The web noise and controversy surrounding this movie--which is great, imaginative, transgressive fun--reveal the generational divide among critics. (The film earned a 67% Metascore.) Many older film critics (like Roger Ebert) are offended by the morality of a film that asks viewers to get off on a foul-mouthed 11-year-old girl on a killing spree. Ebert's review angered younger fans who embrace the film's comic-book audacity.
In my flip-cam interview with Matthew Vaughn, he insists that he purposely made the film to appeal to men, not women, and was surprised when so many women responded positively to Hit Girl (Chloe Moretz). The film treats her like a heroic figure, not a victim of abuse (her vengeful father--Nic Cage--trains her to be a ruthless assassin). The movie fails to deal with that central issue, which is why it is so vulnerable to attack--as I knew it would be. This is a significant omission.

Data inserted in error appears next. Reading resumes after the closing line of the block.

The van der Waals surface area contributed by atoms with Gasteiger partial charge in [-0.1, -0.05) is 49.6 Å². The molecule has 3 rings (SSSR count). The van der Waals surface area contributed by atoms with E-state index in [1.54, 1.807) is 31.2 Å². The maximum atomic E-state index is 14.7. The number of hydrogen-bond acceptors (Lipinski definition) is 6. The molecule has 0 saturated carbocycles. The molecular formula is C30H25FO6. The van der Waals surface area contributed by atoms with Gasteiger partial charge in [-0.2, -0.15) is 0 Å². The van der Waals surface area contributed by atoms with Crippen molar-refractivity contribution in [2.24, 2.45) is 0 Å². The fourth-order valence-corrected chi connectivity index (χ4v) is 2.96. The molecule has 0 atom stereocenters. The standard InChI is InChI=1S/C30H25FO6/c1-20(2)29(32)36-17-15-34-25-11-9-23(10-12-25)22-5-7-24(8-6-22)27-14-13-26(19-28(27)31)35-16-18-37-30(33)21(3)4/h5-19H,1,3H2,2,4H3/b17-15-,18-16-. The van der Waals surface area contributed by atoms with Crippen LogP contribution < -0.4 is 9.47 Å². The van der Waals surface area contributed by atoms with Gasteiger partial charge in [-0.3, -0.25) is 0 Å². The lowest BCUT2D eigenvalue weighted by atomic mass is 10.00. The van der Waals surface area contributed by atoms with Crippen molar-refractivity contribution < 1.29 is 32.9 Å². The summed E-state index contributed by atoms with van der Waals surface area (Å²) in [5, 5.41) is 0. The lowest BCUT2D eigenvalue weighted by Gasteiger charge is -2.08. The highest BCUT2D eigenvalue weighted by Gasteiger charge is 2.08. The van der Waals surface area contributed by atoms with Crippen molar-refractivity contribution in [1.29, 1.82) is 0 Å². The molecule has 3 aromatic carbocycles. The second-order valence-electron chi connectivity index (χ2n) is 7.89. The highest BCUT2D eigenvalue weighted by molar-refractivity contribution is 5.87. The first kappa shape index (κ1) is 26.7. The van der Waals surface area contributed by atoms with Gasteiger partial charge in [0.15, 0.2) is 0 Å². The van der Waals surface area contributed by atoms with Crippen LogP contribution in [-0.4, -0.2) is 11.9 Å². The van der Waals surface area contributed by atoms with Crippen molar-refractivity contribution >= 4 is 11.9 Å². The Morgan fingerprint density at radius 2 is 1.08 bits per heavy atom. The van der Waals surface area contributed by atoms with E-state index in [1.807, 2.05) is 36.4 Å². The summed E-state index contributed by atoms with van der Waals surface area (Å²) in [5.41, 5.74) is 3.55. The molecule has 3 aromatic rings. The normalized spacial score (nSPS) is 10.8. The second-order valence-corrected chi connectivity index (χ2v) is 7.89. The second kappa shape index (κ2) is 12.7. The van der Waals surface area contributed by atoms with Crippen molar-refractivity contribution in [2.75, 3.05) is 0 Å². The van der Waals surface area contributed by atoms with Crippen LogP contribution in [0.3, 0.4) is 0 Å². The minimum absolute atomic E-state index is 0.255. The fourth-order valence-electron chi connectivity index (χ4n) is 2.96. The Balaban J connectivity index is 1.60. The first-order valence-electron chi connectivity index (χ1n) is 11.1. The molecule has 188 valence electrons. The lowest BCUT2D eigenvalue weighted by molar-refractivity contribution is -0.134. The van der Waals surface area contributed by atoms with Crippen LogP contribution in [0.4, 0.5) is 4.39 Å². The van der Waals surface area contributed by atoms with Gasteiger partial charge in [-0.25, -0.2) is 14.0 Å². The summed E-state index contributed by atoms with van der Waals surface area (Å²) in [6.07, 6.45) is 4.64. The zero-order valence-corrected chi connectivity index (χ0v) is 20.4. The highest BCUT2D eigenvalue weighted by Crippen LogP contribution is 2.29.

Ebert and other critics have internalized the conventions of their generation which dictate that in order to be a heroic killer --of any age or sex--you should kill bad guys or at least have an honorable mission (as a soldier, spy, cop etc.). If not, you must suffer serious repercussions, pay a price, repent or at least recognize in some way that you have done something morally wrong. Hit Girl is a brainwashed little girl wielding knives and guns who is looking to kill (tellingly, Vaughn films her from a videogame POV during the worst of her mayhem). It's all a big lark. There is no indication of psychological damage or moral consciousness on her part. Yes, it's comic-book land. And that's the generational divide in a nutshell.
Vaughn is smart enough to say the right things about making Hit Girl a Terminator 2 figure in the inevitable sequel, limiting her violence and dealing with her issues. But he'd have been better off acknowledging them in the first film. He didn't.